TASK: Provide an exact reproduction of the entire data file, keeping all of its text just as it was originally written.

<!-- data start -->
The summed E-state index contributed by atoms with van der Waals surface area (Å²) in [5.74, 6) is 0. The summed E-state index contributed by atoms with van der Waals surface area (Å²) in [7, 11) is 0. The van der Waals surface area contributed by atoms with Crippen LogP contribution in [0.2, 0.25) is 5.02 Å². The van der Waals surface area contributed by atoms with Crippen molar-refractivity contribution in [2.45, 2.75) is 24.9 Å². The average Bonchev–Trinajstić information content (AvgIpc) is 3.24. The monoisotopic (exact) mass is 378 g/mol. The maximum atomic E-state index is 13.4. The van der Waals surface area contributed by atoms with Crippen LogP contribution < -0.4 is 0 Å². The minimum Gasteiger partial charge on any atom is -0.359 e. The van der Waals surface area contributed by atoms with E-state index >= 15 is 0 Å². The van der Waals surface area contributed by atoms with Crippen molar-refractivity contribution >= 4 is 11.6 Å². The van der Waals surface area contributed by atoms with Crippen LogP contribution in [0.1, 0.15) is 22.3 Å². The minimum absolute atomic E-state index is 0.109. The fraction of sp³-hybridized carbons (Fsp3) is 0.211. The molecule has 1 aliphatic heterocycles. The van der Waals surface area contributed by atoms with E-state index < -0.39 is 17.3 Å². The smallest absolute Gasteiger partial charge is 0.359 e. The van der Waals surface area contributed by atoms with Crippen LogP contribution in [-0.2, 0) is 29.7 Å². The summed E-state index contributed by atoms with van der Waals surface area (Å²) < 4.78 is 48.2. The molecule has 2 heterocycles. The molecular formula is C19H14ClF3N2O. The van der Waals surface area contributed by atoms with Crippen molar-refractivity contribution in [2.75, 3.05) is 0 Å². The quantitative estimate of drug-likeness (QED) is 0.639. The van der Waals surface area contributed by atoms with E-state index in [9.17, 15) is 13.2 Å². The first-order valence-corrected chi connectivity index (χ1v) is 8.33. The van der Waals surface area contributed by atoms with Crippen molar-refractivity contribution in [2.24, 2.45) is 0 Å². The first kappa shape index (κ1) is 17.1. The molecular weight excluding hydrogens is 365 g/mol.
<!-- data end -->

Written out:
The summed E-state index contributed by atoms with van der Waals surface area (Å²) in [5.74, 6) is 0. The summed E-state index contributed by atoms with van der Waals surface area (Å²) in [7, 11) is 0. The van der Waals surface area contributed by atoms with Crippen LogP contribution in [0.2, 0.25) is 5.02 Å². The van der Waals surface area contributed by atoms with Crippen molar-refractivity contribution in [2.45, 2.75) is 24.9 Å². The average Bonchev–Trinajstić information content (AvgIpc) is 3.24. The monoisotopic (exact) mass is 378 g/mol. The maximum atomic E-state index is 13.4. The van der Waals surface area contributed by atoms with Crippen LogP contribution < -0.4 is 0 Å². The minimum Gasteiger partial charge on any atom is -0.359 e. The van der Waals surface area contributed by atoms with E-state index >= 15 is 0 Å². The van der Waals surface area contributed by atoms with Crippen molar-refractivity contribution >= 4 is 11.6 Å². The van der Waals surface area contributed by atoms with Crippen LogP contribution in [0.1, 0.15) is 22.3 Å². The minimum absolute atomic E-state index is 0.109. The fraction of sp³-hybridized carbons (Fsp3) is 0.211. The molecule has 1 aliphatic heterocycles. The van der Waals surface area contributed by atoms with E-state index < -0.39 is 17.3 Å². The smallest absolute Gasteiger partial charge is 0.359 e. The van der Waals surface area contributed by atoms with Crippen LogP contribution in [-0.2, 0) is 29.7 Å². The summed E-state index contributed by atoms with van der Waals surface area (Å²) < 4.78 is 48.2. The molecule has 2 heterocycles. The molecular formula is C19H14ClF3N2O. The van der Waals surface area contributed by atoms with Crippen molar-refractivity contribution in [2.75, 3.05) is 0 Å². The quantitative estimate of drug-likeness (QED) is 0.639. The van der Waals surface area contributed by atoms with E-state index in [9.17, 15) is 13.2 Å². The first-order valence-corrected chi connectivity index (χ1v) is 8.33. The van der Waals surface area contributed by atoms with Crippen molar-refractivity contribution in [2.24, 2.45) is 0 Å². The first kappa shape index (κ1) is 17.1. The molecular weight excluding hydrogens is 365 g/mol.